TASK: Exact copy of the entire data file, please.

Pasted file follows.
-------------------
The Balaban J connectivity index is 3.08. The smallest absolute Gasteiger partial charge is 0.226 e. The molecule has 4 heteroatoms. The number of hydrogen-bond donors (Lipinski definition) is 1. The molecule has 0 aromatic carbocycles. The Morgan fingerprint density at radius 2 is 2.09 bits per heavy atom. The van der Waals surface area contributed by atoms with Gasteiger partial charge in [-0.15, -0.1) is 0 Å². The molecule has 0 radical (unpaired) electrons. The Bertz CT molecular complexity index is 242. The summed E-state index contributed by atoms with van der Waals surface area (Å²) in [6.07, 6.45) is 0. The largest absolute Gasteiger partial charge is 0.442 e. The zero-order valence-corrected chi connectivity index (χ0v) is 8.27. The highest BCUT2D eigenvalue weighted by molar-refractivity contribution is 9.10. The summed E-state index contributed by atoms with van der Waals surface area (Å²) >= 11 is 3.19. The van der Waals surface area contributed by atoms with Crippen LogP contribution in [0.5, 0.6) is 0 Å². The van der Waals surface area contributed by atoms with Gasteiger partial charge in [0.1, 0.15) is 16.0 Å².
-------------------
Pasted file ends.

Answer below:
The Balaban J connectivity index is 3.08. The smallest absolute Gasteiger partial charge is 0.226 e. The molecule has 4 heteroatoms. The number of hydrogen-bond donors (Lipinski definition) is 1. The molecule has 0 aromatic carbocycles. The Morgan fingerprint density at radius 2 is 2.09 bits per heavy atom. The van der Waals surface area contributed by atoms with Gasteiger partial charge in [-0.15, -0.1) is 0 Å². The molecule has 0 radical (unpaired) electrons. The Bertz CT molecular complexity index is 242. The summed E-state index contributed by atoms with van der Waals surface area (Å²) in [6.07, 6.45) is 0. The largest absolute Gasteiger partial charge is 0.442 e. The zero-order valence-corrected chi connectivity index (χ0v) is 8.27. The highest BCUT2D eigenvalue weighted by molar-refractivity contribution is 9.10. The summed E-state index contributed by atoms with van der Waals surface area (Å²) >= 11 is 3.19. The van der Waals surface area contributed by atoms with Crippen LogP contribution in [0.5, 0.6) is 0 Å². The van der Waals surface area contributed by atoms with Gasteiger partial charge in [0.1, 0.15) is 16.0 Å².